Crafting Measures to Improve Accuracy of Stroke Diagnosis
David Newman-Toker, M.D., Ph.D.
Professor of Neurology, Ophthalmology and Otolaryngology
Johns Hopkins University
“I think that 10 years from now, we will look back and say that AHRQ funded a study which made a huge difference to the entire field of diagnostic safety, quality, and excellence.”
A neurologist who has made timely and accurate diagnosis of patients with acute dizziness part of his core research mission, AHRQ grantee David Newman-Toker, M.D., Ph.D., remarks that he didn’t pick the symptom as a field of study, but that it picked him, because of its public health importance.
That’s because dizziness is “a common symptom that’s commonly misdiagnosed and occasionally—but not rarely—is due to something very serious,” he said. The estimated 18 million U.S. medical visits for dizziness each year include nearly 5 million emergency department (ED) visits, with more than one million patients likely to have a serious underlying cause.
Stroke is the most common of those serious causes, affecting approximately 4 percent of ED patients who seek medical attention for dizziness (spatial disorientation) or vertigo (a false sense of motion) each year, according to Dr. Newman-Toker, a Professor of Neurology, Ophthalmology and Otolaryngology at Johns Hopkins University (JHU), Baltimore, Maryland. He also holds joint appointments in Emergency Medicine and Health Sciences Informatics at JHU’s School of Medicine and directs the Johns Hopkins Armstrong Institute Center for Diagnostic Excellence.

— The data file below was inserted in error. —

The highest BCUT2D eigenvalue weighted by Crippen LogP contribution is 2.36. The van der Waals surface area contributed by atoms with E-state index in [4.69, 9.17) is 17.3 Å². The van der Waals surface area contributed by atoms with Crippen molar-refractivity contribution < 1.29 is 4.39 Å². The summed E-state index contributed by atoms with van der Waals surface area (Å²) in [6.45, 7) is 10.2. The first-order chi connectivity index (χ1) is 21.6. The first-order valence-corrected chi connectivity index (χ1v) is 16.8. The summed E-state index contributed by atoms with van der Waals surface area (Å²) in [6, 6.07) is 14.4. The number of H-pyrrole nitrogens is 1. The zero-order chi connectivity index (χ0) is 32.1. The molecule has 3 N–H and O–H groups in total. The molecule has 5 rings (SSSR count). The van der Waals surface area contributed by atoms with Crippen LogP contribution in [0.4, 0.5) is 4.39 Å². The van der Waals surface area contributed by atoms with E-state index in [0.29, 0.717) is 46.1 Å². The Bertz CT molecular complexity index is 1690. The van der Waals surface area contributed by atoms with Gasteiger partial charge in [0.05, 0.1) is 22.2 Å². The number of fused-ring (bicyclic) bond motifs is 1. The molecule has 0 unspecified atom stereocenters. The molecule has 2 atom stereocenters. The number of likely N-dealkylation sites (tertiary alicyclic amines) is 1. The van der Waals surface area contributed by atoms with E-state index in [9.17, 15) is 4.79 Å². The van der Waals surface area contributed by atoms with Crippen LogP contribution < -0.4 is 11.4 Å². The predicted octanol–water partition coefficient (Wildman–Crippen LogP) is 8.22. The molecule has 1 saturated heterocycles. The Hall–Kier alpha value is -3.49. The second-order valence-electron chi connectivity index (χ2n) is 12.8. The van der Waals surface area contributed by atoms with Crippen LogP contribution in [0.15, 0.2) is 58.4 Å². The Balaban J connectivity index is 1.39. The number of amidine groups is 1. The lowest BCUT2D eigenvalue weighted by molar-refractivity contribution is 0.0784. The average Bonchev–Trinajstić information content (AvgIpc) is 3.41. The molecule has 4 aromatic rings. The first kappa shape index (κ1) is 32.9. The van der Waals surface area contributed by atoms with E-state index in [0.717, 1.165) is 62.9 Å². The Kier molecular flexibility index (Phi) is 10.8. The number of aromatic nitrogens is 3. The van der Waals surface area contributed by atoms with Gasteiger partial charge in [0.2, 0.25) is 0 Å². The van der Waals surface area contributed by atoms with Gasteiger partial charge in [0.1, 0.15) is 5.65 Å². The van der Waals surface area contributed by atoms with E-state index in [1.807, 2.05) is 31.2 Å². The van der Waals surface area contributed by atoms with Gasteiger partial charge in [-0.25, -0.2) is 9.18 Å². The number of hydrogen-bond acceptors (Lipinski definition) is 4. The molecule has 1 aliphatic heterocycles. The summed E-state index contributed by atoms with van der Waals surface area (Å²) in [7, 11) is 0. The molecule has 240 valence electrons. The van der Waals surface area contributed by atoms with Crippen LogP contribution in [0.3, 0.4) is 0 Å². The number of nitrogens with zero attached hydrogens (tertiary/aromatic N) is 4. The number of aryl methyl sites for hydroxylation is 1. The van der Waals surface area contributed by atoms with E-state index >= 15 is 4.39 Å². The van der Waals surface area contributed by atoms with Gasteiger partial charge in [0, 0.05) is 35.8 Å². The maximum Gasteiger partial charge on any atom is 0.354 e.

Patients who come to hospital EDs with weakness on one side of the body are typically evaluated quickly and treated promptly for stroke, which requires rapid medical attention to prevent brain damage and other complications. But stroke patients who manifest dizziness have a 14-fold risk of being misdiagnosed, according to Dr. Newman-Toker, leading to delayed treatments and poor outcomes.
“We can’t afford to do advanced brain imaging on all 5 million ED patients with dizziness, but we also can’t afford not to do it in the nearly 200,000 who do have stroke as the cause. That means we need major, coordinated efforts to tackle this as a public health issue,” he noted.
Even when stroke is the underlying cause, ED clinicians are generally unaware that they’ve missed or misdiagnosed a stroke when a patient presents with dizziness. Instead, they label the symptom “benign” or diagnose an inner ear (balance) disorder. “Zero feedback makes it impossible for a physician to get better at their job,” Dr. Newman-Toker said.
His determination to reduce harms from misdiagnosis and improve ED clinicians’ diagnostic skills led to his current AHRQ grant, which will create a performance measure to assess hospitals’ track records on accurate stroke diagnosis. When this project is complete, the resulting measure will be used to assess the impact of multi-pronged solutions to address acute dizziness and stroke.
The stroke diagnosis measure is the fourth pillar of a four-pronged attack on ED stroke misdiagnosis that Dr. Newman-Toker refers to as the “four T’s”: teamwork, training, technology, and tuning. The first three pillars focus on solutions, but the fourth, tuning, refers to measurements that provide feedback on diagnostic performance before and after solutions are implemented.